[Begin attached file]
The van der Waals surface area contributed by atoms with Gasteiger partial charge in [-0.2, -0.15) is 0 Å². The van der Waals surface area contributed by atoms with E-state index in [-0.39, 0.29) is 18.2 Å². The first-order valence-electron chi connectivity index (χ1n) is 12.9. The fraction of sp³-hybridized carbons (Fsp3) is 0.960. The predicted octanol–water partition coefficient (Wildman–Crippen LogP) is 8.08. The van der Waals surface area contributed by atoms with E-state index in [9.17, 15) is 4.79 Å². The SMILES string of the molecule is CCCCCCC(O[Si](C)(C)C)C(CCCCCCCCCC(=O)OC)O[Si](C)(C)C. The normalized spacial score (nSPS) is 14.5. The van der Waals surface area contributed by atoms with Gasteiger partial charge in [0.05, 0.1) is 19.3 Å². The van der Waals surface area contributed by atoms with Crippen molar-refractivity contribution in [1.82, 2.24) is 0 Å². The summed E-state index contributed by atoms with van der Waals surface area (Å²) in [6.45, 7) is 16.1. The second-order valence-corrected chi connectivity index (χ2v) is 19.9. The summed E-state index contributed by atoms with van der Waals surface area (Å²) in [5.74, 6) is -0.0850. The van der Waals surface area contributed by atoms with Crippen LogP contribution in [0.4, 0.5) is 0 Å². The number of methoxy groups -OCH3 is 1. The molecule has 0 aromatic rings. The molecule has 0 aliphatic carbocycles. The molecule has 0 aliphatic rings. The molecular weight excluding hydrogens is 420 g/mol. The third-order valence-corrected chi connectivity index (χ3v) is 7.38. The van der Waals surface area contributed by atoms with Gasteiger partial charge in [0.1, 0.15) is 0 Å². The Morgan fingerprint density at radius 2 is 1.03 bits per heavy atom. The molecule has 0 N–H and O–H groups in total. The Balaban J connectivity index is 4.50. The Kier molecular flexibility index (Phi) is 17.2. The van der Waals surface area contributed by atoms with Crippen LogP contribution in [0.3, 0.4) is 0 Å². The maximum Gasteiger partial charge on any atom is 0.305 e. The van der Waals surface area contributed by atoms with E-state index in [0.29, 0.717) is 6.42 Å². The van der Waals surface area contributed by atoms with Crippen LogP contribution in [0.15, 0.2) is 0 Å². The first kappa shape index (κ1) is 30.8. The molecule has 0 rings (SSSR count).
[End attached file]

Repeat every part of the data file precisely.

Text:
The van der Waals surface area contributed by atoms with Gasteiger partial charge in [-0.2, -0.15) is 0 Å². The van der Waals surface area contributed by atoms with E-state index in [-0.39, 0.29) is 18.2 Å². The first-order valence-electron chi connectivity index (χ1n) is 12.9. The fraction of sp³-hybridized carbons (Fsp3) is 0.960. The predicted octanol–water partition coefficient (Wildman–Crippen LogP) is 8.08. The van der Waals surface area contributed by atoms with E-state index in [9.17, 15) is 4.79 Å². The SMILES string of the molecule is CCCCCCC(O[Si](C)(C)C)C(CCCCCCCCCC(=O)OC)O[Si](C)(C)C. The normalized spacial score (nSPS) is 14.5. The van der Waals surface area contributed by atoms with Gasteiger partial charge in [0.05, 0.1) is 19.3 Å². The van der Waals surface area contributed by atoms with Crippen molar-refractivity contribution in [1.82, 2.24) is 0 Å². The summed E-state index contributed by atoms with van der Waals surface area (Å²) in [6.45, 7) is 16.1. The second-order valence-corrected chi connectivity index (χ2v) is 19.9. The summed E-state index contributed by atoms with van der Waals surface area (Å²) in [5.74, 6) is -0.0850. The van der Waals surface area contributed by atoms with Crippen LogP contribution in [0.4, 0.5) is 0 Å². The number of methoxy groups -OCH3 is 1. The molecule has 0 aromatic rings. The molecule has 0 aliphatic carbocycles. The molecule has 0 aliphatic rings. The molecular weight excluding hydrogens is 420 g/mol. The third-order valence-corrected chi connectivity index (χ3v) is 7.38. The van der Waals surface area contributed by atoms with Gasteiger partial charge in [0.1, 0.15) is 0 Å². The Morgan fingerprint density at radius 2 is 1.03 bits per heavy atom. The molecule has 0 N–H and O–H groups in total. The Balaban J connectivity index is 4.50. The Kier molecular flexibility index (Phi) is 17.2. The van der Waals surface area contributed by atoms with Crippen LogP contribution in [0.3, 0.4) is 0 Å². The maximum Gasteiger partial charge on any atom is 0.305 e. The van der Waals surface area contributed by atoms with E-state index in [0.29, 0.717) is 6.42 Å². The van der Waals surface area contributed by atoms with Crippen LogP contribution in [0.15, 0.2) is 0 Å². The first kappa shape index (κ1) is 30.8. The molecule has 0 rings (SSSR count).